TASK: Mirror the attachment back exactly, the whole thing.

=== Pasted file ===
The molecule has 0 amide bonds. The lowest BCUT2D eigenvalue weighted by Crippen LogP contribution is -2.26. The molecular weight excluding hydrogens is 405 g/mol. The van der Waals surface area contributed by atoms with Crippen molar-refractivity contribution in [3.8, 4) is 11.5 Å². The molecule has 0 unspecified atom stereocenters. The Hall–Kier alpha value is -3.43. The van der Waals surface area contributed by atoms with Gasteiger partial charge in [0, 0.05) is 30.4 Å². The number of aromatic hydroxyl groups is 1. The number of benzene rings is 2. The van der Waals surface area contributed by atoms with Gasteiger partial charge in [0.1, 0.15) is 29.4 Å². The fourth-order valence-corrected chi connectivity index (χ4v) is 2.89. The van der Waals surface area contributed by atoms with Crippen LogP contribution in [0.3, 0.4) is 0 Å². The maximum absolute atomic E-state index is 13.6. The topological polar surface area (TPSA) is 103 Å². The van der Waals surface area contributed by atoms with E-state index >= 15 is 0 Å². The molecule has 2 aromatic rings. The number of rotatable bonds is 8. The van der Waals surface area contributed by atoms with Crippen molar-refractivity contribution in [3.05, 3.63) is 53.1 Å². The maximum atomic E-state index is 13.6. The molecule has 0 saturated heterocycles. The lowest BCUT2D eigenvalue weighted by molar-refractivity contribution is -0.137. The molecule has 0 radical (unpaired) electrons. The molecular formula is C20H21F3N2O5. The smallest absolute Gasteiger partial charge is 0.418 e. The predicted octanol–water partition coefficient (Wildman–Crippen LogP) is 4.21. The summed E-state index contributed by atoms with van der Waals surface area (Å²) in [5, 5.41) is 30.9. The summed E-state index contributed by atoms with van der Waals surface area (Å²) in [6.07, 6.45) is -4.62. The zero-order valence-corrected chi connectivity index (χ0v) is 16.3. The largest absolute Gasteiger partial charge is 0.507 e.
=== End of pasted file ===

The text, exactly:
The molecule has 0 amide bonds. The lowest BCUT2D eigenvalue weighted by Crippen LogP contribution is -2.26. The molecular weight excluding hydrogens is 405 g/mol. The van der Waals surface area contributed by atoms with Crippen molar-refractivity contribution in [3.8, 4) is 11.5 Å². The molecule has 0 unspecified atom stereocenters. The Hall–Kier alpha value is -3.43. The van der Waals surface area contributed by atoms with Gasteiger partial charge in [0, 0.05) is 30.4 Å². The number of aromatic hydroxyl groups is 1. The number of benzene rings is 2. The van der Waals surface area contributed by atoms with Gasteiger partial charge in [0.1, 0.15) is 29.4 Å². The fourth-order valence-corrected chi connectivity index (χ4v) is 2.89. The van der Waals surface area contributed by atoms with Crippen LogP contribution in [0.3, 0.4) is 0 Å². The maximum absolute atomic E-state index is 13.6. The topological polar surface area (TPSA) is 103 Å². The van der Waals surface area contributed by atoms with E-state index >= 15 is 0 Å². The molecule has 2 aromatic rings. The number of rotatable bonds is 8. The van der Waals surface area contributed by atoms with Crippen molar-refractivity contribution in [3.05, 3.63) is 53.1 Å². The maximum atomic E-state index is 13.6. The molecule has 0 saturated heterocycles. The lowest BCUT2D eigenvalue weighted by molar-refractivity contribution is -0.137. The molecule has 0 radical (unpaired) electrons. The molecular formula is C20H21F3N2O5. The smallest absolute Gasteiger partial charge is 0.418 e. The predicted octanol–water partition coefficient (Wildman–Crippen LogP) is 4.21. The summed E-state index contributed by atoms with van der Waals surface area (Å²) in [5, 5.41) is 30.9. The summed E-state index contributed by atoms with van der Waals surface area (Å²) in [6.07, 6.45) is -4.62. The zero-order valence-corrected chi connectivity index (χ0v) is 16.3. The largest absolute Gasteiger partial charge is 0.507 e.